The Complete Works in Philosophy, Politics and Morals of the late Dr. Benjamin Franklin, Vol. 1 [of 3]

By Benjamin Franklin

Page 281

convinced me, that my hypothesis on
this subject was erroneous. It is difficult to conceive where the
immense superfluous quantity of electricity on the charged side of a
glass is deposited.

I send you my paper concerning meteors, which was lately published
here in the Philosophical Transactions, immediately after a paper by
Mr. Hamilton on the same subject.

I am, Sir, &c.

B. FRANKLIN.

FOOTNOTE:

[91] This letter is translated from the French edition of Dr.
Franklin's works, as are also all that follow, to the Appendix, the
one to Miss Stephenson excepted. _Editor._




_Mode of ascertaining, whether the Power, giving a Shock to those
who touch either the Surinam Eel, or the Torpedo, be electrical._


1. Touch the fish with a stick of dry sealing-wax, or a glass rod,
and observe if the shock be communicated by means of those bodies.

Touch the same fish with an iron, or other metalline rod.

If the shock be communicated by the latter body, and not by the
others, it is probably not the mechanical effect, as has been
supposed, of some muscular action in the fish, but of a subtile
fluid, in this respect analogous at least to the electric fluid.

2. Observe farther, whether the shock can be conveyed without the
metal being actually in contact with the fish, and if it can,
whether, in the space between, any light appear, and a slight noise
or crackling be heard.

If so, these also are properties common to the electric fluid.

3. Lastly, touch the fish with the wire of a small Leyden bottle, and
if the shock can be received across, observe whether the wire will
attract and repel light bodies, and you feel a shock, while holding
the bottle in one hand, and touching the wire with the other.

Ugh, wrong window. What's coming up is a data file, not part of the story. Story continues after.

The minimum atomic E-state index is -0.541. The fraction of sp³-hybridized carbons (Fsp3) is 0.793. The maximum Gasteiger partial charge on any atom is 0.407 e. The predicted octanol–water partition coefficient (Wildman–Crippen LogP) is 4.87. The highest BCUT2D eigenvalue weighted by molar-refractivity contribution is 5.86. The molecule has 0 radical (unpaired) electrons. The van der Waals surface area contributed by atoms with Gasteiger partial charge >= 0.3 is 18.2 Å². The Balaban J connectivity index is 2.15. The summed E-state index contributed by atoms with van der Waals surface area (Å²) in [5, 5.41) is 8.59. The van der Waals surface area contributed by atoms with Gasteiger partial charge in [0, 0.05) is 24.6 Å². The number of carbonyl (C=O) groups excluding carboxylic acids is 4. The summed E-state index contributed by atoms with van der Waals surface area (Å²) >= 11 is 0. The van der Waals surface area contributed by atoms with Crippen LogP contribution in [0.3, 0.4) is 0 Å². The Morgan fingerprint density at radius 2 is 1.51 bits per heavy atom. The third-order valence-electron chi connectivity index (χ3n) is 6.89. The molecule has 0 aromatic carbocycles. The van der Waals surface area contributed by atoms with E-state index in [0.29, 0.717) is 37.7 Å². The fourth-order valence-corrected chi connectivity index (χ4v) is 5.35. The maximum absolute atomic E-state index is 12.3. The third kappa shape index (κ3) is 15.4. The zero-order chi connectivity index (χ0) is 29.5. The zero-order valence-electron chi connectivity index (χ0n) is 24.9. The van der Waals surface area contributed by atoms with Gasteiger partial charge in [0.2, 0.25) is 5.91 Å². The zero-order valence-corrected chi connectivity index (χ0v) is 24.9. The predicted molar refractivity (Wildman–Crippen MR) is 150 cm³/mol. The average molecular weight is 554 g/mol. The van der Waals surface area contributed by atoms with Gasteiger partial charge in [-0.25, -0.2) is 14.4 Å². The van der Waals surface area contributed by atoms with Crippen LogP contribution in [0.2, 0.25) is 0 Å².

If so, the fluid, capable of producing such effects seems to have all
the known properties of the electric fluid.


ADDITION, _12th August, 1772,_

_In Consequence of the Experiments and Discoveries made in France
by Mr. Walsh, and communicated by him to Dr. Franklin._

Let several persons, standing on the floor, hold hands, and let one
of them touch the fish, so as to receive a shock. If the shock be
felt by all, place the fish flat on a plate of metal, and let one of
the persons holding hands touch this plate, while the person farthest
from the plate touches the upper part of the fish with a metal rod:
then observe, if the force of the shock be the same as to all the
persons forming the

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Text Comparison with The Complete Works in Philosophy, Politics and Morals of the late Dr. Benjamin Franklin, Vol. 3 [of 3]

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Yet the proprietaries resolved to deprive the assemblies of the power and means of _supporting an agent_ in England, and of prosecuting their complaints and remonstrating their aggrievances, when injured and oppressed, to his majesty and his parliament: and to rob them of this natural right (which has been so often approved of by their gracious sovereign) have, by their said instructions, prohibited their governor from giving his assent to any laws emitting or re-emitting any paper-currency or bills of credit, or for raising money by excise or any other method; unless the governor or commander in chief for the time being, by clauses to be inserted therein, has _a negative in the disposition_ of the monies arising thereby; let the languishing circumstances of our trade be ever so great, and a further or greater medium be ever so necessary for its support.
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